County funding enables audiology clinic to reopen Clients welcome revived service

August 03, 1993|By Donna E. Boller | Donna E. Boller,Staff Writer

When state budget cuts forced the Carroll County Health Department to close its audiology clinic nine months ago, 76-year-old Joseph Serravalle of Manchester ran into maintenance problems with his hearing aids. So he was happy to see the clinic reopen this month.

The county commissioners provided $30,000 for the fiscal year that began July 1. Health Officer Dr. Janet W. Neslen said the county money and payments from clients will cover the clinic's $40,000 annual operating budget.

Health Department staff members say the audiology clinic has been one of the most popular. When it closed, clients sent letters and called, saying they could not afford market prices for hearing aid services and urging the commissioners to replace the state loss with county money.

Commissioner Julia W. Gouge, however, said the public response had no impact on her vote.

"When we decided to fund these things, it was not influence from the public at all," she said. Commissioner Donald I. Dell did not recall receiving comments from the public.

Clients pay for services such as hearing tests and fitting hearing aids on a sliding scale up to $84 a visit. Most clients also have to pay for hearing aids, which the Health Department obtains from manufacturers at cost, usually $350 to $400.

Medicaid covers hearing aids for children up to age 21 whose families qualify for medical assistance.

After the audiology clinic closed in October 1992, Mr. Serravalle took one of his hearing aids -- he wears one in each ear -- to be cleaned by a private service.

He said the service representative insisted that the hearing aid needed to be reconditioned.

Mr. Serravalle said that although he didn't want the aid reconditioned, he put down a $150 deposit. He later learned that the hearing aid was still under warranty, and he is pressing a court claim to try to recover his money.

Mr. Serravalle, a native Baltimorean, was born with a hearing impairment. He had mastoid surgery at age 34, which brought temporary improvement.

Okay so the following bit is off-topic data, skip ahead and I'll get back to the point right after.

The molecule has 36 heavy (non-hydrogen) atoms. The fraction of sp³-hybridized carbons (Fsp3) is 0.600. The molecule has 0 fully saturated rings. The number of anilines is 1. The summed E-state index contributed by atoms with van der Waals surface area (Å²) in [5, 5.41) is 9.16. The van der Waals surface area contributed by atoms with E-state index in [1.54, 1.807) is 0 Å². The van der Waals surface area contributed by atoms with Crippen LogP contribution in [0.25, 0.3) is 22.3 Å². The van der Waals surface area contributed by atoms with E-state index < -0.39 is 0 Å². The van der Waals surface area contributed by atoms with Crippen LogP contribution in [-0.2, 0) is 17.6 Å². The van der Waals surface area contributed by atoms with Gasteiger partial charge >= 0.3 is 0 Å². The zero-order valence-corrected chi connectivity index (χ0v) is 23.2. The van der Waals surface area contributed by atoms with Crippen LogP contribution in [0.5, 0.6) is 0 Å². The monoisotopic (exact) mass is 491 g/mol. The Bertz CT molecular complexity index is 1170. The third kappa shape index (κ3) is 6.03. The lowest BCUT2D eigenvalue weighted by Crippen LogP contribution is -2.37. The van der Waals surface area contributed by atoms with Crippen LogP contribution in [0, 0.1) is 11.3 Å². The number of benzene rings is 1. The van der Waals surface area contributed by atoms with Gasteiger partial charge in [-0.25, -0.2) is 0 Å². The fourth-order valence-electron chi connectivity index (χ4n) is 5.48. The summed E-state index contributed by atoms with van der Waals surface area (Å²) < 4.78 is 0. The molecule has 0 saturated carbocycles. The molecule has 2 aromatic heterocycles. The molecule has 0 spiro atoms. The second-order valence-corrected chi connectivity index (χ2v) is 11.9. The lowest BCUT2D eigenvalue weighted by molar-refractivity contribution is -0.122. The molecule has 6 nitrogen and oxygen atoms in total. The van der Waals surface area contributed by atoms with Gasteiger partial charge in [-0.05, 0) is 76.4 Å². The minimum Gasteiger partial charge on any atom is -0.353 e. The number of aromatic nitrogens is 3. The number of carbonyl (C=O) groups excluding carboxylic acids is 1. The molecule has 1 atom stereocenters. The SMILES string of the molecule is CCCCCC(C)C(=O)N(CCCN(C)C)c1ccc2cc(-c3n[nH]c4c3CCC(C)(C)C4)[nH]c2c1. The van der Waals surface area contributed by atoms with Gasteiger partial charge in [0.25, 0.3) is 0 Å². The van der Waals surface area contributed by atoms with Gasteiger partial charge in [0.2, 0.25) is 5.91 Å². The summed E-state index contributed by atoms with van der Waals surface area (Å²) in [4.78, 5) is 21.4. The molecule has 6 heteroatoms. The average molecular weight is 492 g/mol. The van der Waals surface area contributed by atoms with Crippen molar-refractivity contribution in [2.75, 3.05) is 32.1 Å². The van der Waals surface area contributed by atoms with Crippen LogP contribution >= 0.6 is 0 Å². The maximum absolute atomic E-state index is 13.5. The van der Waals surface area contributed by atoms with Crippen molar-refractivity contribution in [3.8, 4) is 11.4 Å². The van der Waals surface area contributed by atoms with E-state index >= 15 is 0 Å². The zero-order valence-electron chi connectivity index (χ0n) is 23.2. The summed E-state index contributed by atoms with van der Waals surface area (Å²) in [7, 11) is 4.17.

Despite his hearing difficulty, he played drums in burlesque theaters and during World War II at the Club Ambassador, which he says was the birthplace of the jitterbug.

He still proudly displays his Musicians Association of Metropolitan Baltimore membership card.

Mr. Serravalle said. "These people [at the Health Department] are nice. They don't rip you off." He has been going to the clinic since 1989 and was back last week for a new hearing aid.

After a client has been fitted with a hearing aid, he or she will need to return to the clinic for adjustments, explained audiologist Catherine Alles.

Hearing aid adjustments require counseling to determine individual preferences, Ms. Alles said. "Sometimes people with similar audiograms will have different things they want to listen to. So you can't just plunk a hearing aid on them and say, 'Well, it fits your audiogram,' " she said.

To test hearing, Ms. Alles puts headphones on the patient, then uses a microphone with a console that measures hearing at pitches ranging from high to low and at a variety of decibel levels.

An audiogram may show areas of normal hearing as well as areas of mild, moderate or severe hearing loss, the audiologist said. A hearing aid must be precisely fitted physically, she said, and also requires a customized electronics package inside to cover variations in an individual's hearing.

Ms. Alles works with patients to get hearing aids adjusted to receive the sounds they want and to try to screen out background noises. "They'll say, 'It works when I do this, but it doesn't work in that situation,' " she said.

The twice-weekly clinic has clients ranging from newborns to 90-year-olds, Ms. Alles said. Maryland has a high-risk registry for identifying newborns who are likely to suffer hearing or other impairments, and babies are usually referred for testing if a risk factor occurs in the family, such as a parent with impaired

hearing.

The clinic gets referrals of children up to age 3 from the county infants and toddlers program for children with developmental delays. Older children are referred by teachers or through hearing screenings in the public schools.

Ms. Alles said the population served by the clinic is probably about two-thirds adult, one-third children.

Many have limited incomes and cannot afford hearing aids. In these cases, the staff turns to local Lions Clubs for donations, said Pat Burnett, director of maternal and child health, whose job includes oversight of the clinic.

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